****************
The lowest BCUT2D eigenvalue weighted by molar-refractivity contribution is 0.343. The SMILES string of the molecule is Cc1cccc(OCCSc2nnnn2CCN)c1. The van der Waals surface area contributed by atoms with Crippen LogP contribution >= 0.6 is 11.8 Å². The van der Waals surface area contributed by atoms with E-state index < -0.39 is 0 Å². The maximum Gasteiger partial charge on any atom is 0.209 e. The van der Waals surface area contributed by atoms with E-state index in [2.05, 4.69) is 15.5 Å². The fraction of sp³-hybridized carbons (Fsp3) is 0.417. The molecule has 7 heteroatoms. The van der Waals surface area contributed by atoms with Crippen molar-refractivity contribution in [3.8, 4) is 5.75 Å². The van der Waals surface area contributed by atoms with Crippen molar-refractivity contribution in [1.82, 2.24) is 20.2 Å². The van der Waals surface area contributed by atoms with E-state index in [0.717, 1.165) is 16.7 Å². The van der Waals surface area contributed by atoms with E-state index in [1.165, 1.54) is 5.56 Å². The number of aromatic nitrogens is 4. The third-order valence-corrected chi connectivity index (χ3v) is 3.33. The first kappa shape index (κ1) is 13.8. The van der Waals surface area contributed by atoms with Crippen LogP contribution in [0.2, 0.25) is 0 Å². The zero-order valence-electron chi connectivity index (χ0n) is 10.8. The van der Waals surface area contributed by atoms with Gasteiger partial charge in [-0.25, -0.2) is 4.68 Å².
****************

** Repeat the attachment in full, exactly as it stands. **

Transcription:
The lowest BCUT2D eigenvalue weighted by molar-refractivity contribution is 0.343. The SMILES string of the molecule is Cc1cccc(OCCSc2nnnn2CCN)c1. The van der Waals surface area contributed by atoms with Crippen LogP contribution >= 0.6 is 11.8 Å². The van der Waals surface area contributed by atoms with E-state index < -0.39 is 0 Å². The maximum Gasteiger partial charge on any atom is 0.209 e. The van der Waals surface area contributed by atoms with E-state index in [2.05, 4.69) is 15.5 Å². The fraction of sp³-hybridized carbons (Fsp3) is 0.417. The molecule has 7 heteroatoms. The van der Waals surface area contributed by atoms with Crippen molar-refractivity contribution in [3.8, 4) is 5.75 Å². The van der Waals surface area contributed by atoms with Crippen molar-refractivity contribution in [1.82, 2.24) is 20.2 Å². The van der Waals surface area contributed by atoms with E-state index in [0.717, 1.165) is 16.7 Å². The van der Waals surface area contributed by atoms with E-state index in [1.165, 1.54) is 5.56 Å². The number of aromatic nitrogens is 4. The third-order valence-corrected chi connectivity index (χ3v) is 3.33. The first kappa shape index (κ1) is 13.8. The van der Waals surface area contributed by atoms with Crippen LogP contribution in [0.2, 0.25) is 0 Å². The zero-order valence-electron chi connectivity index (χ0n) is 10.8. The van der Waals surface area contributed by atoms with Gasteiger partial charge in [-0.25, -0.2) is 4.68 Å².